Very few cheap wines age well (or at all, some should be drunk when you get home from the store, or earlier if possible). Once you get to the $100’s most of the complex reds will benefit from aging, and many are undrinkable when they go on sale.

But I don’t think price is a good indicator for bottles priced between those two price points. There are $60 bottle that should be opened tomorrow and $20 bottles that should be set up for a few years.

Agreed.

Sounds interesting. Really, though I almost like trying bad wines as much as good ones: it’s intriguing to see, and try to smell, why wine X turned out the way it did and why wine Y turned out so much better. 1986 was a good to vintage for Left Bank Bordeaux, and not a poor one in Portugal, though no one declared a vintage that year. I doubt it’ll kill you. Storage is probably going to be the biggest wild card in how it’ll taste. Get some cheese, a decanter, some glasses and crackers and let us know how it turned out.

I feel their pain August. I absolutely detest cork as a closure, and kmowing that TCA contamination is only 2-5 percent is cold comfort as you pour '86 Margaux down the drain. Fwooshhh! There went 400 USD plus. Makes you really feel the romance of cork.

I think one of them is an '87 Garrefeira (from the Dao region), which I believe won some sort of award. The reason I’m not sure is because the labels are gone from both bottles (long story). I had some 14 cases of Portuguese wines shipped out with us when I left the embassy there. They were all wines of note, including a case of Dow 20 year-old port. Perhaps it’s best to just open these last two and see what’s what.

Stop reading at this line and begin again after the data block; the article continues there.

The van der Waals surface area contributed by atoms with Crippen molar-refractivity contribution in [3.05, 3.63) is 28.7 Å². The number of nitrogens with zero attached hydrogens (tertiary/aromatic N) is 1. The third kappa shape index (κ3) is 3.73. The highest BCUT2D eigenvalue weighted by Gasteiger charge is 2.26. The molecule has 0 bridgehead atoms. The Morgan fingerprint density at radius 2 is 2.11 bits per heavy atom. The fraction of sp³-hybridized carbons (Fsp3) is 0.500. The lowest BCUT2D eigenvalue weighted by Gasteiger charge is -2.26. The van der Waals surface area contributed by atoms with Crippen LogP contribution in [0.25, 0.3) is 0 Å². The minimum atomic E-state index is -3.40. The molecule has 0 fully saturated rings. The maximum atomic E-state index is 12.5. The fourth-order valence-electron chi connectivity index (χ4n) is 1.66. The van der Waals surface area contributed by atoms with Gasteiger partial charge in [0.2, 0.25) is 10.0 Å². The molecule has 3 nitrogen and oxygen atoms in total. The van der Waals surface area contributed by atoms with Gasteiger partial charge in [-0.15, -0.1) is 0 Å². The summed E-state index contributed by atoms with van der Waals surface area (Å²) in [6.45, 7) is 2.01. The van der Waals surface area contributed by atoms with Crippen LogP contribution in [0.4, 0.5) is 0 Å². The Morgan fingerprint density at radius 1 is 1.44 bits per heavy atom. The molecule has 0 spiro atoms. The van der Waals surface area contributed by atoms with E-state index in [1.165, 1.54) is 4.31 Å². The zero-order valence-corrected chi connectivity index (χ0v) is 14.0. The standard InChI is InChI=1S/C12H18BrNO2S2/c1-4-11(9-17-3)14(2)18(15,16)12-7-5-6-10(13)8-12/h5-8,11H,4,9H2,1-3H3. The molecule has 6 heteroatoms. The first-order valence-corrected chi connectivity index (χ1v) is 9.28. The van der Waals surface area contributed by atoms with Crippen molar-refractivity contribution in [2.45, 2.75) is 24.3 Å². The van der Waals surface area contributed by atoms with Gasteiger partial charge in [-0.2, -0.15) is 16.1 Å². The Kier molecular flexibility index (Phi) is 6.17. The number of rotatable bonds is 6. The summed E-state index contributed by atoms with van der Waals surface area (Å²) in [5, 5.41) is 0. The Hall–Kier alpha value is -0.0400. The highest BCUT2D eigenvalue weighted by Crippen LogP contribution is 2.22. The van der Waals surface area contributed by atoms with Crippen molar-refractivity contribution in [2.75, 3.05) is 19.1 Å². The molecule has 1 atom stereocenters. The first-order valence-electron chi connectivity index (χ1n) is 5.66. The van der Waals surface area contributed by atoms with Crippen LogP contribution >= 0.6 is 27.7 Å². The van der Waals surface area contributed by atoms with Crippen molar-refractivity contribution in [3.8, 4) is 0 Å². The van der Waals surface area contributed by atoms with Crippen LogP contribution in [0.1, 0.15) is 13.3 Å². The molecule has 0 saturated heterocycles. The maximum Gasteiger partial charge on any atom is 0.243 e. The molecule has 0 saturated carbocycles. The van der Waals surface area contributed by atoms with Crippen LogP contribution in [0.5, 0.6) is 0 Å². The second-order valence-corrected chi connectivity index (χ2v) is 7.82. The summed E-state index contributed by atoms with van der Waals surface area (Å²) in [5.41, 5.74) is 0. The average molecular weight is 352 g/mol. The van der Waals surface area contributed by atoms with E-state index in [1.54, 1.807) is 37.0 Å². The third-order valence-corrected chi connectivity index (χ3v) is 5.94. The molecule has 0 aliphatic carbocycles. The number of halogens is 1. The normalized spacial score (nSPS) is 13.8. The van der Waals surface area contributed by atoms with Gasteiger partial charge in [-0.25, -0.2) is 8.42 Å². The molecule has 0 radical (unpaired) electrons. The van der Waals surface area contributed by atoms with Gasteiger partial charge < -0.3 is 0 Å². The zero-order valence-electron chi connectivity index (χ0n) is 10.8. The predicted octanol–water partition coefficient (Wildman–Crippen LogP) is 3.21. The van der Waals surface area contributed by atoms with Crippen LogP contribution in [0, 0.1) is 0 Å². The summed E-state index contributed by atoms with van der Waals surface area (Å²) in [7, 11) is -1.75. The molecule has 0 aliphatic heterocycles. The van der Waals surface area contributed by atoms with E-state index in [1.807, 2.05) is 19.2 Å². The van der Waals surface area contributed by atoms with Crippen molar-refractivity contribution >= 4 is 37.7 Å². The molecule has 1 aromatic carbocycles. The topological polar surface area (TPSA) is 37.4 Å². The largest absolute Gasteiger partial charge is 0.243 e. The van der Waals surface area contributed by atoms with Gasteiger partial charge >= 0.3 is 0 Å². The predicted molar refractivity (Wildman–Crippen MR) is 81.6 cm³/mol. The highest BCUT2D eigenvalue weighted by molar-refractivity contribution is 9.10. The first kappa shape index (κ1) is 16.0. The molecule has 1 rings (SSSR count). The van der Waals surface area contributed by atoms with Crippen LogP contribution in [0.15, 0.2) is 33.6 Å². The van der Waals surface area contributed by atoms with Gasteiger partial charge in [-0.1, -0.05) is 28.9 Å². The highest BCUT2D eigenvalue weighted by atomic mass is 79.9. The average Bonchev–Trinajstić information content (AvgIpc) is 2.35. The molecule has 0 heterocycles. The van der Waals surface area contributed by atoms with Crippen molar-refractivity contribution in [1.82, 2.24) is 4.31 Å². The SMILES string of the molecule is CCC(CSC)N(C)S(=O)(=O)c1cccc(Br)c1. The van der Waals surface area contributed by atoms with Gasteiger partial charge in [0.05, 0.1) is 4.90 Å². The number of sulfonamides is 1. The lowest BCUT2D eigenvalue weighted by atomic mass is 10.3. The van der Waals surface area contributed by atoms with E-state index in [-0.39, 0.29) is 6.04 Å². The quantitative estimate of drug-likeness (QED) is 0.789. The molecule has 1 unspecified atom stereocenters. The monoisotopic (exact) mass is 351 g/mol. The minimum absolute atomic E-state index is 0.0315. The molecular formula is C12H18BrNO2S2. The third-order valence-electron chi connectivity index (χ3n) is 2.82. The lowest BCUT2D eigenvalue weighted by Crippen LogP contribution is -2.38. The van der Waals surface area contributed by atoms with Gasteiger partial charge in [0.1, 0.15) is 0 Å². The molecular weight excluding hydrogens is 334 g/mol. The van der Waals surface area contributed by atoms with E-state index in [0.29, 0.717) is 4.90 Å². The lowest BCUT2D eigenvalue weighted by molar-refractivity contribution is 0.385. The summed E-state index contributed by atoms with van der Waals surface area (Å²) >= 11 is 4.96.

Don’t forget a back-up bottle of decent wine as well. If you want some alternative robustness (should plan A fail) I’d go for a good quality Primitivo or a Languedoc Granache

I took the plunge with the Carvalho, Ribeiro & Ferreira Garrafeira red from the Dao region. The cork was so soaked that I could move it with my finger. I carefully uncorked it, and the cork came apart after I got it out. I decanted it in to a juice pitcher through a wine aerator, and gave it a taste. It was a bit brutal, but not undrinkable, so I let it sit for a couple of hours. On second tasting, it was surprisingly fruity, with none of the ‘decrepitude’ I expected; almost a port consistency. Now, a few days later, it has completely mellowed and is still drinkable. I’m astounded.

The other wine is a mystery, as nothing remains of the label; I think it may be a Douro. It’s a cork closure, but the cork and bottle top are protected with a metal capping (presumably to keep air out), which I remember is a bitch to get off.

Oh, and here’s the back story on these wines.

We left Portugal in about 1994, and shipped all that wine in our household goods, labeled “books” so nobody would get their knickers in a twist. It went to our next posting, which was in west Africa. What didn’t get drunk there was shipped onward to Uganda. From there it got shipped to Alaska, where, over the next ten years, we killed off all but a few bottles and a bottle of the port . We retired and left Alaska in our RV, with the wine stored in a cooler full of ice. We spent the next five months on the road, replenishing the ice, which would, of course, melt, causing the labels to come off. We traveled climates that were hot, wet, dry and humid during that time, and finally ended up in Portland.

That this wine is drinkable after all that abuse, temperature changes, etc. is remarkable, and it makes you wonder about all the fussiness out there about storage, etc.

Interesting backstory, Chefguy. I think you just beat the wine into submission.